Sunday, October 21, 2007

Will Peak Oil Boost Re-Using and Recycling?

With oil prices skyrocketing and Peak Oil possibly here now, the cost of harvesting and transporting raw materials for the construction and renovation of homes and buildings is only going to go up. The good news - for landfills and forests alike - is that this development is likely to reduce stress on both.

As the New York Times reported the other day, the practice of recycling homes - dismantling old structures to use the materials for newly planned ones - is on the rise. It both reduces waste and saves considerable amounts of money:

While the standard demolition quotes were around $25,000, (a couple in Chicago) spent $38,000 to have a contractor...unpiece it over six weeks last summer. They expect to come out even or better after selling door hardware, windows, appliances and other components at a salvage auction and reaping a tax deduction by donating the rest to a reuse store.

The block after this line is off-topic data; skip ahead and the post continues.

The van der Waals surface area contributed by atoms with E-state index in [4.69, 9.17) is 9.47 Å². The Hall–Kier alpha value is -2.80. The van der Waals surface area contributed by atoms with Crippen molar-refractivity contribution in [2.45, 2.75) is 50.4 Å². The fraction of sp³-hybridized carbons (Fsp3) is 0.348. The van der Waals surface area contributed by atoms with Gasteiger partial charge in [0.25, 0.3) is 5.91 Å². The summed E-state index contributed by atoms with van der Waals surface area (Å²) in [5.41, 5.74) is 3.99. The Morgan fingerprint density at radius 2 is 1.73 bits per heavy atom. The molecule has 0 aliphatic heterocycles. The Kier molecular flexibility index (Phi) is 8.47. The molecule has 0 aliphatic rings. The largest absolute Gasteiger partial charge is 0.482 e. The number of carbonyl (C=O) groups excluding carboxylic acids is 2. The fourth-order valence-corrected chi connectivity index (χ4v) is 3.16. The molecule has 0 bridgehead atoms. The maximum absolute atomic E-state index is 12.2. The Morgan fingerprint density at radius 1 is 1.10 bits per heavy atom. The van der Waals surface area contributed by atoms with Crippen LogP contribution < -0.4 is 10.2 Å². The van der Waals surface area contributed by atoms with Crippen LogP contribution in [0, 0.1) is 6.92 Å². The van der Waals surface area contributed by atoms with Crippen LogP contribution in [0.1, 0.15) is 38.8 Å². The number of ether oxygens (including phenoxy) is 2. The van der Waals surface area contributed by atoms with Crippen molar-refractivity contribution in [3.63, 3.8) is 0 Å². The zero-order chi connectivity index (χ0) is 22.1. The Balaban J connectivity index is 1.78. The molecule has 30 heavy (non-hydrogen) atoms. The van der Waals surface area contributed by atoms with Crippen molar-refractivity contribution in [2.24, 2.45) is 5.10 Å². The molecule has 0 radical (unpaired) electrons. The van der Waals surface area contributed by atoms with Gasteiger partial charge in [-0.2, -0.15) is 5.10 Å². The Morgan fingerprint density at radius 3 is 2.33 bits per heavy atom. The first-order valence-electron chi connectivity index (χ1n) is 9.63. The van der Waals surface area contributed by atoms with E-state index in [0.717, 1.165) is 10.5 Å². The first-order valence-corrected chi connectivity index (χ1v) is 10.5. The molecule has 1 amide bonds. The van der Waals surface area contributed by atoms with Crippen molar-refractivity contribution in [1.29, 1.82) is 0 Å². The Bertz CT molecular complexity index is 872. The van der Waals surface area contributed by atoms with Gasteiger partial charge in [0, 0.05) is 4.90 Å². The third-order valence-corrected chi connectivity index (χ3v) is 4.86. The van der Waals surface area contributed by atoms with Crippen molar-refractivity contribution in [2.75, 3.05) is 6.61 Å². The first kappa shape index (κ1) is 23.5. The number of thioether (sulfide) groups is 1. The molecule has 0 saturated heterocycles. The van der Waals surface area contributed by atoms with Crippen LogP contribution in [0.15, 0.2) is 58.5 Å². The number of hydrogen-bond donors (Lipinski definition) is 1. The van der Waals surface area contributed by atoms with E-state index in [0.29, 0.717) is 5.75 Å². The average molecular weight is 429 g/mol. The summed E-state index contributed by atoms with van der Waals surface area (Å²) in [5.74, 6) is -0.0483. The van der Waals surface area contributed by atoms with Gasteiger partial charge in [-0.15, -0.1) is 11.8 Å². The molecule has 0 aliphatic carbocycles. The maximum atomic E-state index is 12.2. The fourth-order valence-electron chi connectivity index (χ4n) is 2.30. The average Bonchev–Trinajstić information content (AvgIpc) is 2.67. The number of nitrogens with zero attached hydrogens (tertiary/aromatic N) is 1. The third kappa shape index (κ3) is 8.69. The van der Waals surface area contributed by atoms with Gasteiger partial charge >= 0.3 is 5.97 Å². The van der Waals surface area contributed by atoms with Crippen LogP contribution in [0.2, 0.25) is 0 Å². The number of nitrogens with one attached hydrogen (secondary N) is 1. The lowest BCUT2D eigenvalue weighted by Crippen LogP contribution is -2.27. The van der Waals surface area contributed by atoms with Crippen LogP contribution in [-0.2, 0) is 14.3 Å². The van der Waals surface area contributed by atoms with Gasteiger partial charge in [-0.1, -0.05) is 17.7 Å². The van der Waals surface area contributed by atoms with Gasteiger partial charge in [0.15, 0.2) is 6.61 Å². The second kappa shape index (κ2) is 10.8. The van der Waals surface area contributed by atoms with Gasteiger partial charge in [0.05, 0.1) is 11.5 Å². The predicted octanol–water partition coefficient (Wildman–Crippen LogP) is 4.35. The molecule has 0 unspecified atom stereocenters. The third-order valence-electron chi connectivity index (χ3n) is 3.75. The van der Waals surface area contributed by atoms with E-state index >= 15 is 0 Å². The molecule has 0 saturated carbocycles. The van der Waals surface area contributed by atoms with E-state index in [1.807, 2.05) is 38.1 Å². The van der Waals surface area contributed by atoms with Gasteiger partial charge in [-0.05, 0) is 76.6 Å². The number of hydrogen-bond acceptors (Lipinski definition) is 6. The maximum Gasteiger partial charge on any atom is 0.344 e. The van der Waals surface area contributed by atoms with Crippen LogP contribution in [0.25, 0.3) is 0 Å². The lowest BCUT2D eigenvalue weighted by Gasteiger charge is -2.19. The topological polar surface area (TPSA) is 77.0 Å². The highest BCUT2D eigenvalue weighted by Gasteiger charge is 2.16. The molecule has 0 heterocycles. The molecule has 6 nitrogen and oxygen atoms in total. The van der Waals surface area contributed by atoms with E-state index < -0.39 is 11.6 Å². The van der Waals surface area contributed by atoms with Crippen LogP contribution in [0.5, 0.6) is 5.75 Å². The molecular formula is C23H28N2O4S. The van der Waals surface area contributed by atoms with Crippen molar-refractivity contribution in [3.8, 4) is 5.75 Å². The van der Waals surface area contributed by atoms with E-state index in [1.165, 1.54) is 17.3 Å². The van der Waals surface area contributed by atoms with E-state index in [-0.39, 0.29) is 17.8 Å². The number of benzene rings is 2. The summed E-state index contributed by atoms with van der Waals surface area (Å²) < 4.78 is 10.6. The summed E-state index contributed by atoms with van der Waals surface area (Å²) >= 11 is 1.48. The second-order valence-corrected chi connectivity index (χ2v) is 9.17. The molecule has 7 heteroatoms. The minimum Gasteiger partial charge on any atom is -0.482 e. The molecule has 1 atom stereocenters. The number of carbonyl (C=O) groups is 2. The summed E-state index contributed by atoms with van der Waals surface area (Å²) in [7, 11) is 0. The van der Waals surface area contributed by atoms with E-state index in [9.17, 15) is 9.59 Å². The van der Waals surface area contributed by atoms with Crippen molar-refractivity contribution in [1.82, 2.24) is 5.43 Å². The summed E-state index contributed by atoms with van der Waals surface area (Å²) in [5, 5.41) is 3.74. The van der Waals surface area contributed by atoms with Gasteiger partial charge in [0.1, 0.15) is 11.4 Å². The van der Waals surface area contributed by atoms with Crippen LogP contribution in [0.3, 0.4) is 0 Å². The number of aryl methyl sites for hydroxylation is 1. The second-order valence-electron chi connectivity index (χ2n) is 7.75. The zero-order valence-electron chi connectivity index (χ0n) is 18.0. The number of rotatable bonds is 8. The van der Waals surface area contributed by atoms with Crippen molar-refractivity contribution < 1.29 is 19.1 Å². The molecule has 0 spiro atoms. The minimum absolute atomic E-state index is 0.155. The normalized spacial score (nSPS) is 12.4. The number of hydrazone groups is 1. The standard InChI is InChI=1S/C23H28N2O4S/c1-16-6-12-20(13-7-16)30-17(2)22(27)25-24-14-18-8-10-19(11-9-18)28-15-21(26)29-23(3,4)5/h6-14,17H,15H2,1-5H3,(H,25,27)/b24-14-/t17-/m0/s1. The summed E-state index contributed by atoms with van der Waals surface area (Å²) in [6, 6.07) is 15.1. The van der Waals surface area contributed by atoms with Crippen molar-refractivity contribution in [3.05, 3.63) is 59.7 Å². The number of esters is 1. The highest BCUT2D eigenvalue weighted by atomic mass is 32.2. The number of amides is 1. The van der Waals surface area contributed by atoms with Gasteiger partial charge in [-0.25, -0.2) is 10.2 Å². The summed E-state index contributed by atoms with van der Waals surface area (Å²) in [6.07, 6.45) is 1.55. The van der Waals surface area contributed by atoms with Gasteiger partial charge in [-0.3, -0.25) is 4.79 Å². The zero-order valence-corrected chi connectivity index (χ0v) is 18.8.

What I really like (compared to the highly annoying noise of demolition) is that:

“It was cleaner and quieter than demolition,” said Ms. Bronstein, an assistant professor of communication at DePaul University in Chicago. “We didn’t have dust flying everywhere.”

The result of this kind of practice not only saves money for homeowners, but also for buyers of home improvement items, which are typically much cheaper when purchased used:

...many cities now have “reuse” stores, which sell salvaged goods — from wall sockets to vintage redwood floorboards — for 50 to 75 percent off what similar products would cost if purchased new.

With oil prices rising, look for these types of practices and related businesses to take off!

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